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This question already has an answer here:

At my company, In order to SSH into anything, I first have to SSH into an intermediary server like so:

(me@local.machine) ssh intermediary.server.com

(me@intermediary.server.com) ssh application.server.com

(root@application.server.com) this is the command prompt I want to be at

I would like to make a bash alias, so that I can run a single command on my local machine and get dropped into the desired machine's "command prompt".

Is this possible?

marked as duplicate by Gilles 'SO- stop being evil' bash Jan 19 '15 at 18:06

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  • Do you have netcat or nc installed on the bastion host? – D_Bye Jan 19 '15 at 17:54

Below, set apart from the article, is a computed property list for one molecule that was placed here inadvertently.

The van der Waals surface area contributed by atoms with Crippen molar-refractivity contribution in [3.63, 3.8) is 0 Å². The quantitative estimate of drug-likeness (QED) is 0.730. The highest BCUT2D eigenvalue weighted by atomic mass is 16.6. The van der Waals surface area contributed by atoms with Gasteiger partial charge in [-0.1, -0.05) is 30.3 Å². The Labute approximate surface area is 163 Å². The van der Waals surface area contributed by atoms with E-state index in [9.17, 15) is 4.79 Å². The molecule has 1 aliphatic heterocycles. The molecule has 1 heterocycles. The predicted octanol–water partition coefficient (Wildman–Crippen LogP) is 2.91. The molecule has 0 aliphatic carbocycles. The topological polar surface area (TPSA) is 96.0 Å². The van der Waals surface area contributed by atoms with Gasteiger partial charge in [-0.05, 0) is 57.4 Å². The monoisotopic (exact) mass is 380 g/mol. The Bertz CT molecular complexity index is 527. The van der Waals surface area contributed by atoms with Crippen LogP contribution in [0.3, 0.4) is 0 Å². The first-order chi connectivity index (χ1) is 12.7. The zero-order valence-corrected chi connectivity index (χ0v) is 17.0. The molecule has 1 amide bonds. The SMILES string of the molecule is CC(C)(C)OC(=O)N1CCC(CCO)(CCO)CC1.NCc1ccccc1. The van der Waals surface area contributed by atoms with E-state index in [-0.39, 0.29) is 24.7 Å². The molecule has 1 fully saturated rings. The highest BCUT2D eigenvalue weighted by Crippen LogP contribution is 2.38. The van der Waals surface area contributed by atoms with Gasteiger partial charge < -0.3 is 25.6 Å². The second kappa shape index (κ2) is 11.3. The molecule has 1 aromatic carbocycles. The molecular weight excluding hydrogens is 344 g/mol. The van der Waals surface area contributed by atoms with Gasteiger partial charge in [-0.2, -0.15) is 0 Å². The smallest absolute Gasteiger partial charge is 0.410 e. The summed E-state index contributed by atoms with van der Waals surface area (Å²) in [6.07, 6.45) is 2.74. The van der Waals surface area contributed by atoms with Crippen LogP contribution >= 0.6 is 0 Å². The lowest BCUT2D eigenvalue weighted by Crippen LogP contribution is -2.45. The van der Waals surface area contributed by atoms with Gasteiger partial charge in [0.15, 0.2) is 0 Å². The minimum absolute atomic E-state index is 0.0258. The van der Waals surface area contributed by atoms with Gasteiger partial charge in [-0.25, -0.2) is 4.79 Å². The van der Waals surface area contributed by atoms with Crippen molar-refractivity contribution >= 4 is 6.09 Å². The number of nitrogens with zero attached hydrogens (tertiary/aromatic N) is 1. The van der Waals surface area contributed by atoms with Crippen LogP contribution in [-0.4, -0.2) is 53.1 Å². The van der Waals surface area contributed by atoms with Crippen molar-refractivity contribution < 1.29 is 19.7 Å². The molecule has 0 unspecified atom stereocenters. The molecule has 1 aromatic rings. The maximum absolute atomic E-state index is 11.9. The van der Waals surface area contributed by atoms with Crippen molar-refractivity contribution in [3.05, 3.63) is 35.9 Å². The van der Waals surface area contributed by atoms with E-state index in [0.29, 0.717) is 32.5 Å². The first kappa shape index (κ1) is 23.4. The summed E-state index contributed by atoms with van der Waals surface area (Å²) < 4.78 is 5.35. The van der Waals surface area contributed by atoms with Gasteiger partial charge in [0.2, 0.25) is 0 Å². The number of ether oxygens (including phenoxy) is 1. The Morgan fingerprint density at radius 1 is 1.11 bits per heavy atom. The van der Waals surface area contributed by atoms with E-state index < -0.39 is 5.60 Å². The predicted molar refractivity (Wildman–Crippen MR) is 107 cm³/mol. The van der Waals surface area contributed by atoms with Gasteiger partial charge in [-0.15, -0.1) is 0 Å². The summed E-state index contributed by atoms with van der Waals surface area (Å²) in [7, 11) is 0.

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    You can use the ProxyCommand in your local ~/.ssh/config to hop to remote from intermediary: Host remote\n ProxyCommand ssh -W %h:%p intermediary – jasonwryan Jan 19 '15 at 17:59
  • See unix.stackexchange.com/questions/82269/… regarding using netcat on the intermediary server. – Lars Rohrbach Jan 19 '15 at 18:06
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I think this is what you want, in your .bashrc or .bash_profile

alias cmdname="ssh -t me@intermediary.server.com ssh application.server.com"

From man ssh:

  -t     Force pseudo-tty allocation.  This can be used to execute arbi-
         trary screen-based programs on a remote machine, which can be
         very useful, e.g., when implementing menu services.  Multiple -t
         options force tty allocation, even if ssh has no local tty.

Source the file to pickup the new alias:

source .bashrc [OR] source .bash_profile

Test it out now from terminal:

[user]# cmdname

If you don't already I would also setup ssh-keys so that you don't need to enter any passwords. You just enter the command and are auto-logged in.

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